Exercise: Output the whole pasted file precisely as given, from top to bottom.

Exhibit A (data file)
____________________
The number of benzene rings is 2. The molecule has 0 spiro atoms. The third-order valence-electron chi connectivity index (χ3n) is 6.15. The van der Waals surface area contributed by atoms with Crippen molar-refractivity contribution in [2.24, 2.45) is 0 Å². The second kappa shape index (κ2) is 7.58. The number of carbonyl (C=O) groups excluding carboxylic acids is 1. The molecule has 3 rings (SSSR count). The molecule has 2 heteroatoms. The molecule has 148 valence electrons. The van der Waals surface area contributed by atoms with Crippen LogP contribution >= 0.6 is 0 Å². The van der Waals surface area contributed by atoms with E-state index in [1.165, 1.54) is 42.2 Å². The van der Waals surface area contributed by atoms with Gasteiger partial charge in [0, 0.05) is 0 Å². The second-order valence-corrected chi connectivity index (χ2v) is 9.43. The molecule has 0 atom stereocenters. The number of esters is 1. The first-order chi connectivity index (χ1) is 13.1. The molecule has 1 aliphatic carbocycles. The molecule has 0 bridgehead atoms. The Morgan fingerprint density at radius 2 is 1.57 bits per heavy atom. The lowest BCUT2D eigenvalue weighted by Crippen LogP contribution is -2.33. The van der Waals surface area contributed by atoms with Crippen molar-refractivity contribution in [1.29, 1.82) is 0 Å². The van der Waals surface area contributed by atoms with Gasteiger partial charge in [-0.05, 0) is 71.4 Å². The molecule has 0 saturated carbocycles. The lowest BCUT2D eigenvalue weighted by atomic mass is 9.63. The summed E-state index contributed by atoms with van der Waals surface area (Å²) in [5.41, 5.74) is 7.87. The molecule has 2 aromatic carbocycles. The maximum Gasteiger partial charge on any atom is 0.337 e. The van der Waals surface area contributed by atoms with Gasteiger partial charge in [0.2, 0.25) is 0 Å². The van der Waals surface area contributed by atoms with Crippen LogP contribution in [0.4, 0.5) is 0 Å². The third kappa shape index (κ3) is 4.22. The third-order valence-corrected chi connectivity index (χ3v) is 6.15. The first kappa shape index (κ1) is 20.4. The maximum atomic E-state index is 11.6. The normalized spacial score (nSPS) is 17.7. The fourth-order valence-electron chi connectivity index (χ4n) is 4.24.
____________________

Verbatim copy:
The number of benzene rings is 2. The molecule has 0 spiro atoms. The third-order valence-electron chi connectivity index (χ3n) is 6.15. The van der Waals surface area contributed by atoms with Crippen molar-refractivity contribution in [2.24, 2.45) is 0 Å². The second kappa shape index (κ2) is 7.58. The number of carbonyl (C=O) groups excluding carboxylic acids is 1. The molecule has 3 rings (SSSR count). The molecule has 2 heteroatoms. The molecule has 148 valence electrons. The van der Waals surface area contributed by atoms with Crippen LogP contribution >= 0.6 is 0 Å². The van der Waals surface area contributed by atoms with E-state index in [1.165, 1.54) is 42.2 Å². The van der Waals surface area contributed by atoms with Gasteiger partial charge in [0, 0.05) is 0 Å². The second-order valence-corrected chi connectivity index (χ2v) is 9.43. The molecule has 0 atom stereocenters. The number of esters is 1. The first-order chi connectivity index (χ1) is 13.1. The molecule has 1 aliphatic carbocycles. The molecule has 0 bridgehead atoms. The Morgan fingerprint density at radius 2 is 1.57 bits per heavy atom. The lowest BCUT2D eigenvalue weighted by Crippen LogP contribution is -2.33. The van der Waals surface area contributed by atoms with Crippen molar-refractivity contribution in [1.29, 1.82) is 0 Å². The van der Waals surface area contributed by atoms with Gasteiger partial charge in [-0.05, 0) is 71.4 Å². The molecule has 0 saturated carbocycles. The lowest BCUT2D eigenvalue weighted by atomic mass is 9.63. The summed E-state index contributed by atoms with van der Waals surface area (Å²) in [5.41, 5.74) is 7.87. The molecule has 2 aromatic carbocycles. The maximum Gasteiger partial charge on any atom is 0.337 e. The van der Waals surface area contributed by atoms with Gasteiger partial charge in [0.2, 0.25) is 0 Å². The van der Waals surface area contributed by atoms with Crippen LogP contribution in [0.4, 0.5) is 0 Å². The third kappa shape index (κ3) is 4.22. The third-order valence-corrected chi connectivity index (χ3v) is 6.15. The first kappa shape index (κ1) is 20.4. The maximum atomic E-state index is 11.6. The normalized spacial score (nSPS) is 17.7. The fourth-order valence-electron chi connectivity index (χ4n) is 4.24.